The National Aeronautics and Space Administration has released stunning pictures from space showing the dramatic terrain of the area around the Winter Olympics host city Sochi, which sits on the Black Sea and borders the Caucusus Mountains. This is the first time the Olympics are being held in Russia since the Moscow Summer Games in 1980, when Russia was still part of the U.S.S.R.

The Games started Feb. 7 and will run until Feb. 23, featuring a record 98 events.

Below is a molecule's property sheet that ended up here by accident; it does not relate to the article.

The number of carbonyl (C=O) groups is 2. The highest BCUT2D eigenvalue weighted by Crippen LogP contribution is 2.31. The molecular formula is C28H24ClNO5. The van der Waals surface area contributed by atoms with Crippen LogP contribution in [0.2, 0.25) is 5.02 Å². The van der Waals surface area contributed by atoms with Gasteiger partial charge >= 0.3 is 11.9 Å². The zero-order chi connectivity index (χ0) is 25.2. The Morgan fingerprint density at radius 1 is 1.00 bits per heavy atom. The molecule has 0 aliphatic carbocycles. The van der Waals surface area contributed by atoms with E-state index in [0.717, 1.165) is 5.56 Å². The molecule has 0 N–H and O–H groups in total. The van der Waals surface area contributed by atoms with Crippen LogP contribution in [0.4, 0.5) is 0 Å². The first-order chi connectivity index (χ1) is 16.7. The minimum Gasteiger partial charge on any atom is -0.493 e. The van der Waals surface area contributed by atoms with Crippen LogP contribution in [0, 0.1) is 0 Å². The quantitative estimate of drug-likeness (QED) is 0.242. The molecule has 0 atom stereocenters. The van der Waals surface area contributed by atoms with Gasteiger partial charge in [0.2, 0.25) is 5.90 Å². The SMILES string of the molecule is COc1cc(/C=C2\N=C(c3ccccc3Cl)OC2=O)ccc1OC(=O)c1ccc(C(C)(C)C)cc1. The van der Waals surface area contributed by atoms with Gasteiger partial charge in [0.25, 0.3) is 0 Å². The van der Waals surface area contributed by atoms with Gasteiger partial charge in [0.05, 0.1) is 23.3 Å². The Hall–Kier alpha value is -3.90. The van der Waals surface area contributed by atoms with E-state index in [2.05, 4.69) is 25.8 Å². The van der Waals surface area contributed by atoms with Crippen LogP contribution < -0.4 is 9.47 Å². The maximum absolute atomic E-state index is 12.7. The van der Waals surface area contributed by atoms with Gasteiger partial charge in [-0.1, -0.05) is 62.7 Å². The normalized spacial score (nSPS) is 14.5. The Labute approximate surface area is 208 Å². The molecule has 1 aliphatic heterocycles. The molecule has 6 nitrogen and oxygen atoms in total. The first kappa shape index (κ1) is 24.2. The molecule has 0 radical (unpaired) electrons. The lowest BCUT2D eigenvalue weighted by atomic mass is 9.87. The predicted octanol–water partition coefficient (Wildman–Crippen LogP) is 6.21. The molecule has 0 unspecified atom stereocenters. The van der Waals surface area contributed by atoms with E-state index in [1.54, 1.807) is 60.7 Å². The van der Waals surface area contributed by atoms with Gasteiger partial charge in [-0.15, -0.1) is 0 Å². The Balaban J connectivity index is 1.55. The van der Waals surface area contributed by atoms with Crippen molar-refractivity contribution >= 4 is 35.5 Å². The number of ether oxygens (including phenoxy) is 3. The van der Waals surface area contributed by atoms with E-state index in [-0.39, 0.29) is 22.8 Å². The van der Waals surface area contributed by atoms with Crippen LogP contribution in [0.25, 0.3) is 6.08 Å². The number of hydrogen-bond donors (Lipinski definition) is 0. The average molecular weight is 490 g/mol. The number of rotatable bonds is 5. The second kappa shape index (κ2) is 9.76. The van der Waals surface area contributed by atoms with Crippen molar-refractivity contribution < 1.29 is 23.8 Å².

Sochi Mountain cluster In the image, red indicates vegetation, white is snow, buildings are gray and the ocean is dark blue. The area imaged is about 15 miles (24 kilometers) from west to east (left to right) at the coastline and 25 miles (41 kilometers) from front to back. Height is exaggerated 1.5 times. The image was created from the ASTER visible and near-infrared bands, draped over ASTER-derived digital elevation data. With its 14 spectral bands from the visible to the thermal infrared wavelength region and its high spatial resolution of 15 to 90 meters (about 50 to 300 feet), ASTER images Earth to map and monitor the changing surface of our planet. ASTER is one of five Earth-observing instruments launched Dec. 18, 1999, on Terra. The instrument was built by Japan's Ministry of Economy, Trade and Industry. A joint U.S./Japan science team is responsible for validation and calibration of the instrument and data products. Photo: NASA Picture of Sochi on Black Sea coast One of the Expedition 38 crew members aboard the International Space Station used a 400mm lens to expose this vertical view of the general area of the 2014 Winter Olympics. Sochi is a city in Krasnodar Krai, Russia, located on the Black Sea coast near the border between Georgia/Abkhazia and Russia. It has an area of 1,353 square miles or 3,505 square kilometers. Photo: NASA The Causasus Mountains The Caucasus Mountains form the border between Europe and Asia, spanning the gap between the Black Sea and the Caspian Sea. They also form the boundary between cold, dry air from Asia and humid air from the Mediterranean. Flowing in from the south and west, the humid ocean air hits the Caucasus and gets pushed up. The rising air cools, resulting in heavy snowfall when temperatures are cool enough. Because of this pattern, snowfall tends to be heaviest in the southern and western Caucasus. Rosa Khutor, the new ski resort that is the venue for mountain events at these Olympics, is built in one such region. Rosa Khutor is just 40 kilometers (25 miles) from Sochi and its subtropical warmth. Leading up to the games, some critics voiced concerns that Rosa Khutor would not have enough snow for competition. In February 2013, it was warm and raining at the resort, forcing several World Cup events to be cancelled. Spurred by these fears, the resort stockpiled 450,000 cubic meters (16 million cubic feet) of snow from last year and installed hundreds of snow-making machines to ensure the slopes would be snow-covered. Photo: NASA Sochi Expedition 38 Flight Engineer Rick Mastracchio tweeted this photo of Sochi, Russia from the International Space Station, saying, "To all the Olympic athletes in the US, @USOlympic and around the world. A shot of Sochi for you. Good luck!" Photo: NASA